Mastering Mobile Application Development
Mastering Mobile Application Development
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Mastering Mobile Application Development

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Completed on 2018-06-07

About the Book

Hundreds of books have been written on iOS and Android since the debut of these platforms some eight to nine years ago. Many of them are well-written by very capable authors. This leads to the inevitable question,  why write another?  

Both of us have both taught and developed on these platforms since they appeared, and also have worked on their predecessors (Java MicroEdition, Symbian, etc.) Over the years, we've made a number of observations. First, becoming proficient on either Android and iOS involves a fairly steep learning curve. To help with that of course, both Apple and  Google provide very large and comprehensive sets of how-to guides and reference  documentation. Second, while distinct in terms of programming languages, frameworks and basic vocabulary, these platforms actually have more in common than initially  appears. Third, while developers tend to specialize on one or the other, it is not unusual  for mobile app developers to become proficient on both platforms over time, as many production apps have both iOS and Android implementations.  

Often we find ourselves in situations where we will be explaining a concept on one of the  platforms to a student or developer in terms of what they already know about the other platform.   Similarly, we will have students in one of our courses in which we are teaching iOS tell us  they just got assigned to a new project at work involving Android or vice versa.  At one point we attempted to teach a semester course in mobile app development teaching both Android and iOS at the same time. We realized very quickly that other than a few scattered blog posts, there was very little instructional material available that explored the platforms side-by-side in a comparative manner.  Though we personally were proficient on both platforms, we had not spent enough time organizing our thoughts and materials in a way that would allow the learner to efficiently bridge concepts that related across the platforms, and simultaneously call out situations where a  fundamentally different approach was called for due to intrinsic differences. Instead, our lessons tended to quickly diverge into the details and world of the specific platform and any conceptual overlap was completely obfuscated and lost to the students. The net result was that students spent an enormous amount of effort learning a little bit about both platforms.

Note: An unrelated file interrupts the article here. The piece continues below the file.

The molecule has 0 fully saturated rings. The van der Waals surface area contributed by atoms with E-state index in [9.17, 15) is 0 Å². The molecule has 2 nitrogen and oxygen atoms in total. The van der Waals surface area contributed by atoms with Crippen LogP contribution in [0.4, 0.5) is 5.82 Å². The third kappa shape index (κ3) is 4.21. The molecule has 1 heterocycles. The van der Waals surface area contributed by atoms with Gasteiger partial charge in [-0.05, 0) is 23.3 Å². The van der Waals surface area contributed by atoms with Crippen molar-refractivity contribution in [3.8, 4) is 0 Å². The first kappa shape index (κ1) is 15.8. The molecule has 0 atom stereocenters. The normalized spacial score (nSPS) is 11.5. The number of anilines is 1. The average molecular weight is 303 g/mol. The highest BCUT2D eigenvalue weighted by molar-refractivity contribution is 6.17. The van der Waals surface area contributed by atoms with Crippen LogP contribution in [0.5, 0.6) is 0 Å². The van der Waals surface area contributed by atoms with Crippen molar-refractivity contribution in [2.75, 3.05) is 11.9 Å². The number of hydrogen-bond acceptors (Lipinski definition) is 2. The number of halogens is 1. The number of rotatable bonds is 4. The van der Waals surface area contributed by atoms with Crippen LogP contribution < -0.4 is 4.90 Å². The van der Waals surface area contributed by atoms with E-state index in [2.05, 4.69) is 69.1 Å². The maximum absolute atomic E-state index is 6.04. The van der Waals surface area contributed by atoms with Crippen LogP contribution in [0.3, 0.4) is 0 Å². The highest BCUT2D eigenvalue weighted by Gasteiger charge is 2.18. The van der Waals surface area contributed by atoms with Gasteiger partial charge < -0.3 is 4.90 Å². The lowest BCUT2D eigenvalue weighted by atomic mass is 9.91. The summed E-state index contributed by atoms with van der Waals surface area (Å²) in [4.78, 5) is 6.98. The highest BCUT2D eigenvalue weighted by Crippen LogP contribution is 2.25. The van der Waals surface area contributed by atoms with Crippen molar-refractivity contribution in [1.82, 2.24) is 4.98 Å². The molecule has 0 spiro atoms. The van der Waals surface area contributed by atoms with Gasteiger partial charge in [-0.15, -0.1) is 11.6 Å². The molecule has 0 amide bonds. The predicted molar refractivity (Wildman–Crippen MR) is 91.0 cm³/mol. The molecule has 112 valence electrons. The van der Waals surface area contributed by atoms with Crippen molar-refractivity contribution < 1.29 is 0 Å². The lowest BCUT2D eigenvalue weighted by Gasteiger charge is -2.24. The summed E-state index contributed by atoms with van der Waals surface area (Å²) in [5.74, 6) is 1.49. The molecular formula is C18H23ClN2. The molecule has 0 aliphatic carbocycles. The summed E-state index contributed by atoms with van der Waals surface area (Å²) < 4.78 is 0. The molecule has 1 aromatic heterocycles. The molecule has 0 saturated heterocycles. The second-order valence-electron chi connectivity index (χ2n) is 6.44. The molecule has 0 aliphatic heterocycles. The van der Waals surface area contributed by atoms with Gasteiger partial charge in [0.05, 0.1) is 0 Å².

These experiences and observations led us to the conclusion that we could do much better if we organized our thoughts and intentionally created a grand tour of both platforms that iteratively led the student from concept to concept in a logical manner, calling out the similarities and differences as we go. This vision, followed by a lot of discussion and hard work (and encouragement from students and colleagues!) has resulted in this book. 

Our approach is to imagine a fictitious yet non-trivial app that is clearly representative of the many apps consumers currently use daily on their smartphones.  Studying how this app is implemented on both iOS and Android in a logical step by step iterative fashion, exploring various facets of the platforms as we go. Each chapter therefore focuses on one a single key aspect of modern mobile apps and begins with a discussion of the concept itself, and a discussion of the commonalities and potential differences in iOS and Android, pertaining to that particular topic. Once the concepts  have been fleshed out at a conceptual level, we then introduce concrete examples of how  those features are implemented on both iOS and Android.